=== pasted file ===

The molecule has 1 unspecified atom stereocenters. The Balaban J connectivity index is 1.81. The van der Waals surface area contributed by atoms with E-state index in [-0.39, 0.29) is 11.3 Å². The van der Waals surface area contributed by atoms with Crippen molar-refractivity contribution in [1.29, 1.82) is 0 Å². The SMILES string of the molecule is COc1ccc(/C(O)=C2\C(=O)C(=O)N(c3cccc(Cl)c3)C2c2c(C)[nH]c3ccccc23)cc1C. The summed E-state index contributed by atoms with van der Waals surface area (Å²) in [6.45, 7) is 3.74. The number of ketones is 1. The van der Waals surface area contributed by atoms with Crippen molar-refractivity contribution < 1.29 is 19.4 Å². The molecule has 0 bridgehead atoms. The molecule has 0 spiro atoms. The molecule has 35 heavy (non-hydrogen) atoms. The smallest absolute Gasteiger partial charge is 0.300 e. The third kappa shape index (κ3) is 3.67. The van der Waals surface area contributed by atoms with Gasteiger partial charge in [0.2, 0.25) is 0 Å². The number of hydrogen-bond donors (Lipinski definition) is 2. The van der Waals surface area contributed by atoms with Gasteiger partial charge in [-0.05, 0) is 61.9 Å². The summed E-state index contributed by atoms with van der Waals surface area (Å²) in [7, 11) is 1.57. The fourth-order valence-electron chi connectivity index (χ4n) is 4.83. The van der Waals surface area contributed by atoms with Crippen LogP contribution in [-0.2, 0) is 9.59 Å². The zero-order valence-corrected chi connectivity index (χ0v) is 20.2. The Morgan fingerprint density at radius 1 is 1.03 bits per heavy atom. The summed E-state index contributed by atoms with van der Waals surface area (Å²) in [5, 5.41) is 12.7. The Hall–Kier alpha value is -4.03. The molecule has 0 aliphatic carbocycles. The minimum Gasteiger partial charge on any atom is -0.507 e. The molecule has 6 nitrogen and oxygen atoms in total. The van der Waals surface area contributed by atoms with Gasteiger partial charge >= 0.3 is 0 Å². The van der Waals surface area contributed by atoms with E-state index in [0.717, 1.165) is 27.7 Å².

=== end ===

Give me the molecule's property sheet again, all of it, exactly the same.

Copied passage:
The molecule has 1 unspecified atom stereocenters. The Balaban J connectivity index is 1.81. The van der Waals surface area contributed by atoms with E-state index in [-0.39, 0.29) is 11.3 Å². The van der Waals surface area contributed by atoms with Crippen molar-refractivity contribution in [1.29, 1.82) is 0 Å². The SMILES string of the molecule is COc1ccc(/C(O)=C2\C(=O)C(=O)N(c3cccc(Cl)c3)C2c2c(C)[nH]c3ccccc23)cc1C. The summed E-state index contributed by atoms with van der Waals surface area (Å²) in [6.45, 7) is 3.74. The number of ketones is 1. The van der Waals surface area contributed by atoms with Crippen molar-refractivity contribution < 1.29 is 19.4 Å². The molecule has 0 bridgehead atoms. The molecule has 0 spiro atoms. The molecule has 35 heavy (non-hydrogen) atoms. The smallest absolute Gasteiger partial charge is 0.300 e. The third kappa shape index (κ3) is 3.67. The van der Waals surface area contributed by atoms with Gasteiger partial charge in [0.2, 0.25) is 0 Å². The number of hydrogen-bond donors (Lipinski definition) is 2. The van der Waals surface area contributed by atoms with Gasteiger partial charge in [-0.05, 0) is 61.9 Å². The summed E-state index contributed by atoms with van der Waals surface area (Å²) in [7, 11) is 1.57. The fourth-order valence-electron chi connectivity index (χ4n) is 4.83. The van der Waals surface area contributed by atoms with Crippen LogP contribution in [-0.2, 0) is 9.59 Å². The zero-order valence-corrected chi connectivity index (χ0v) is 20.2. The Morgan fingerprint density at radius 1 is 1.03 bits per heavy atom. The summed E-state index contributed by atoms with van der Waals surface area (Å²) in [5, 5.41) is 12.7. The Hall–Kier alpha value is -4.03. The molecule has 0 aliphatic carbocycles. The minimum Gasteiger partial charge on any atom is -0.507 e. The molecule has 6 nitrogen and oxygen atoms in total. The van der Waals surface area contributed by atoms with Gasteiger partial charge >= 0.3 is 0 Å². The van der Waals surface area contributed by atoms with E-state index in [0.717, 1.165) is 27.7 Å².